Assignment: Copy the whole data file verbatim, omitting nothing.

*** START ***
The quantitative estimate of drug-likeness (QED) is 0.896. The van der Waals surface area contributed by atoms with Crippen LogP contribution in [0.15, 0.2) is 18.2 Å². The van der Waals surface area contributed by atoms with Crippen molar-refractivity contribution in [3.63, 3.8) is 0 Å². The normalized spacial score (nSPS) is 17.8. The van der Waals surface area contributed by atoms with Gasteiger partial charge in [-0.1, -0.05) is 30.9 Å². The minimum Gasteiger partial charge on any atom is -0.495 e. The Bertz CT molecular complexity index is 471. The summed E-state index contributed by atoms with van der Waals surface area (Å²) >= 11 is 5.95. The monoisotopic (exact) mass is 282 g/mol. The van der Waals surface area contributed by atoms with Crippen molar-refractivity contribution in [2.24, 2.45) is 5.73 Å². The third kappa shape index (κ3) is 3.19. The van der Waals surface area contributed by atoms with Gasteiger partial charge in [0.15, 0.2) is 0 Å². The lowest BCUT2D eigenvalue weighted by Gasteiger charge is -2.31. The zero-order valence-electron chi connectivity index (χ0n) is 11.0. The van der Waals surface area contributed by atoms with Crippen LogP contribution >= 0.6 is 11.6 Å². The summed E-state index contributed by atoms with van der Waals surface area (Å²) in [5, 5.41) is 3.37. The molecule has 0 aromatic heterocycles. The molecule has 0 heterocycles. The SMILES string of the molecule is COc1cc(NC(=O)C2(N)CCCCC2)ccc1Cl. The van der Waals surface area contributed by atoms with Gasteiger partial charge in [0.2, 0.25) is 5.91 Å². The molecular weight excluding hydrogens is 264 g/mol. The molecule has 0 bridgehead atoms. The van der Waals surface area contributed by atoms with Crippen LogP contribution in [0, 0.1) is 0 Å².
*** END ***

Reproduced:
The quantitative estimate of drug-likeness (QED) is 0.896. The van der Waals surface area contributed by atoms with Crippen LogP contribution in [0.15, 0.2) is 18.2 Å². The van der Waals surface area contributed by atoms with Crippen molar-refractivity contribution in [3.63, 3.8) is 0 Å². The normalized spacial score (nSPS) is 17.8. The van der Waals surface area contributed by atoms with Gasteiger partial charge in [-0.1, -0.05) is 30.9 Å². The minimum Gasteiger partial charge on any atom is -0.495 e. The Bertz CT molecular complexity index is 471. The summed E-state index contributed by atoms with van der Waals surface area (Å²) >= 11 is 5.95. The monoisotopic (exact) mass is 282 g/mol. The van der Waals surface area contributed by atoms with Crippen molar-refractivity contribution in [2.24, 2.45) is 5.73 Å². The third kappa shape index (κ3) is 3.19. The van der Waals surface area contributed by atoms with Gasteiger partial charge in [0.15, 0.2) is 0 Å². The lowest BCUT2D eigenvalue weighted by Gasteiger charge is -2.31. The zero-order valence-electron chi connectivity index (χ0n) is 11.0. The van der Waals surface area contributed by atoms with Crippen LogP contribution >= 0.6 is 11.6 Å². The summed E-state index contributed by atoms with van der Waals surface area (Å²) in [5, 5.41) is 3.37. The molecule has 0 aromatic heterocycles. The molecule has 0 heterocycles. The SMILES string of the molecule is COc1cc(NC(=O)C2(N)CCCCC2)ccc1Cl. The van der Waals surface area contributed by atoms with Gasteiger partial charge in [0.2, 0.25) is 5.91 Å². The molecular weight excluding hydrogens is 264 g/mol. The molecule has 0 bridgehead atoms. The van der Waals surface area contributed by atoms with Crippen LogP contribution in [0, 0.1) is 0 Å².